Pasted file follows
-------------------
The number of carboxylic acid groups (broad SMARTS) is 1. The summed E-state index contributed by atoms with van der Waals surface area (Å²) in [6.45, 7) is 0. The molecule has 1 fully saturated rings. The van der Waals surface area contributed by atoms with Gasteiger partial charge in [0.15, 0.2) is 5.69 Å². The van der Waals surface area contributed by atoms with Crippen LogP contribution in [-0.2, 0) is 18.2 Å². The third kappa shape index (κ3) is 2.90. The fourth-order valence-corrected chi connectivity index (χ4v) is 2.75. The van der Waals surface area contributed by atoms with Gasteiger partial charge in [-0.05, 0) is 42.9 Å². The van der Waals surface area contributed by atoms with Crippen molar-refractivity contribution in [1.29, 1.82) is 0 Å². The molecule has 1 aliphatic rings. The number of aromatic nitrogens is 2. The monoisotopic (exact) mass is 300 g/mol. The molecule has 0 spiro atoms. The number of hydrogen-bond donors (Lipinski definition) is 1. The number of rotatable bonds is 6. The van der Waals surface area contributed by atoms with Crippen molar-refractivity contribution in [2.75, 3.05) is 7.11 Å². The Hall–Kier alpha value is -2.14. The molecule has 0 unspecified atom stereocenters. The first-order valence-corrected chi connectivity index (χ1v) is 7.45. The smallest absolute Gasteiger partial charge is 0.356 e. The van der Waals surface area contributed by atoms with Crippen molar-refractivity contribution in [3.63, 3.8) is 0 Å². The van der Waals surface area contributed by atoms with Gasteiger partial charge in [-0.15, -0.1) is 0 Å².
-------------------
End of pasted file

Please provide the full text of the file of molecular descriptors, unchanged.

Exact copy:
The number of carboxylic acid groups (broad SMARTS) is 1. The summed E-state index contributed by atoms with van der Waals surface area (Å²) in [6.45, 7) is 0. The molecule has 1 fully saturated rings. The van der Waals surface area contributed by atoms with Gasteiger partial charge in [0.15, 0.2) is 5.69 Å². The van der Waals surface area contributed by atoms with Crippen LogP contribution in [-0.2, 0) is 18.2 Å². The third kappa shape index (κ3) is 2.90. The fourth-order valence-corrected chi connectivity index (χ4v) is 2.75. The van der Waals surface area contributed by atoms with Gasteiger partial charge in [-0.05, 0) is 42.9 Å². The van der Waals surface area contributed by atoms with Crippen molar-refractivity contribution in [1.29, 1.82) is 0 Å². The molecule has 1 aliphatic rings. The number of aromatic nitrogens is 2. The monoisotopic (exact) mass is 300 g/mol. The molecule has 0 spiro atoms. The number of hydrogen-bond donors (Lipinski definition) is 1. The number of rotatable bonds is 6. The van der Waals surface area contributed by atoms with Crippen molar-refractivity contribution in [2.75, 3.05) is 7.11 Å². The Hall–Kier alpha value is -2.14. The molecule has 0 unspecified atom stereocenters. The first-order valence-corrected chi connectivity index (χ1v) is 7.45. The smallest absolute Gasteiger partial charge is 0.356 e. The van der Waals surface area contributed by atoms with Crippen molar-refractivity contribution in [3.63, 3.8) is 0 Å². The van der Waals surface area contributed by atoms with Gasteiger partial charge in [-0.15, -0.1) is 0 Å².